Institutional Review Board Statement

The study was conducted according to the guidelines of the Declaration of Helsinki, and approved by the Institutional Ethics Committee of University Hospital Motol under protocol code 667/20 on 20 May 2020.

Informed Consent Statement

Informed consent was obtained from all subjects involved in the study.

Data Availability Statement

All data used for the analysis in this article are available on request from the authors.


The content of the paper was presented at the annual conference of the Czech Diabetology Society 2021 and published as abstract.

Conflicts of Interest

The authors declare no conflict of interest.


CGMcontinuous glucose monitoring
CVglucose coefficient of variation
LCDlow-carbohydrate diet
SDstandard deviation of glycemia
SDSstandard deviation score
VLCDvery low-carbohydrate diet


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Figure 1. The study flowchart. LCD—low-carbohydrate diet, T1D—type 1 diabetes, VLCD—very low-carbohydrate diet.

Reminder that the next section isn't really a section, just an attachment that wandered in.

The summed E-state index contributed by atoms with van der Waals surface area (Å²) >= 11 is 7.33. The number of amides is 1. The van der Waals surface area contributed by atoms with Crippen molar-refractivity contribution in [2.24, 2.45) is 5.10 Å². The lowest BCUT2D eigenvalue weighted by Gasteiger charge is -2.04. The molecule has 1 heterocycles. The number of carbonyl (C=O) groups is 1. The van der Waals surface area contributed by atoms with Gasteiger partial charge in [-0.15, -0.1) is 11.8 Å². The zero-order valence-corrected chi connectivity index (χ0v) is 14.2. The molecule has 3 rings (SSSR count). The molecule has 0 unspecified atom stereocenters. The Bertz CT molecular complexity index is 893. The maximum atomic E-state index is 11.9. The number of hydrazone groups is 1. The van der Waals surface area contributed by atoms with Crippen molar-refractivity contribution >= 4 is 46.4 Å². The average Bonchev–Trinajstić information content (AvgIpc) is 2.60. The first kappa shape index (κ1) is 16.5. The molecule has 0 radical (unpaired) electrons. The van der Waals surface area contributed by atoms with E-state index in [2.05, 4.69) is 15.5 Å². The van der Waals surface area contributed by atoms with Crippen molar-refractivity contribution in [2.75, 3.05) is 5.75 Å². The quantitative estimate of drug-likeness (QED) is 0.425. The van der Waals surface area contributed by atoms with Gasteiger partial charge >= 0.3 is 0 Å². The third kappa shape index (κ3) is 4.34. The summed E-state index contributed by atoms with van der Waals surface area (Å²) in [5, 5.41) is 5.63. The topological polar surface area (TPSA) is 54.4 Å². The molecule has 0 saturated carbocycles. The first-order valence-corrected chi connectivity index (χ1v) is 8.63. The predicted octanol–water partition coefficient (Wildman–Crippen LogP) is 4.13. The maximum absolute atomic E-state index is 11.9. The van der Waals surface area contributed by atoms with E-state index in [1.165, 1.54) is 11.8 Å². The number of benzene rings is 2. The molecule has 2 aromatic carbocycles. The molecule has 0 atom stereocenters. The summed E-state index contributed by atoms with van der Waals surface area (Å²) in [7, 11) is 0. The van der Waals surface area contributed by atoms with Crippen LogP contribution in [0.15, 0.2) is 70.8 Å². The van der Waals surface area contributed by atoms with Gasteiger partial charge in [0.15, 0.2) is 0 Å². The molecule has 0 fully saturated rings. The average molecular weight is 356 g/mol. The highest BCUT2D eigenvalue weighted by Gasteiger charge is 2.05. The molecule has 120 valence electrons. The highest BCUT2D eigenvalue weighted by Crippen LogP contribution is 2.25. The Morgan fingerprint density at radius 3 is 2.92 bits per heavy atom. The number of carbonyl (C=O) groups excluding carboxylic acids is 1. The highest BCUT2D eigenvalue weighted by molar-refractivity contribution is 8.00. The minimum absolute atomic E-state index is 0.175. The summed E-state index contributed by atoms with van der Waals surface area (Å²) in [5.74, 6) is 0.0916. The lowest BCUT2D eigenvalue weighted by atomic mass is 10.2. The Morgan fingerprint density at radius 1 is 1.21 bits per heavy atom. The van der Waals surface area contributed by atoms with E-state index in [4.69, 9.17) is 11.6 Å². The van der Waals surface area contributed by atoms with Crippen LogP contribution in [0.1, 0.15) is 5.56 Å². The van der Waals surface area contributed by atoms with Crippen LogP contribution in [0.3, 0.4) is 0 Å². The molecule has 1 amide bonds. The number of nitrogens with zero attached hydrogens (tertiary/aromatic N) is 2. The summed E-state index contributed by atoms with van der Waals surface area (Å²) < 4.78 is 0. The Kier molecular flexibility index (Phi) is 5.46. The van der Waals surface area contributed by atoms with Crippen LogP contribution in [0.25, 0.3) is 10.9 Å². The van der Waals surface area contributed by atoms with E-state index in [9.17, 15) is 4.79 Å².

Figure 1. The study flowchart. LCD—low-carbohydrate diet, T1D—type 1 diabetes, VLCD—very low-carbohydrate diet.
Nutrients 13 03903 g001
Table 1. Descriptive characteristics of the currently on total low-carbohydrate diet group, data are shown as median (IQR).
Table 1. Descriptive characteristics of the currently on total low-carbohydrate diet group, data are shown as median (IQR).
Low-Carbohydrate DietNon-LCD Dietp-Value
SubjectsN = 36N = 36
Age at survey collection (years)11.9 (6.1)11.8 (5.6)0.03 * (0.06)
SexF = 25 (69.4%)
M = 11 (30.6%)
F = 25 (69.4%)
M = 11 (30.6%)
Age at T1D onset (years)8.0 (7.1)8.4 (5.6)0.11 (0.21)
T1D duration (years)3.2 (2.7)3.7 (3.5)0.74 (0.87)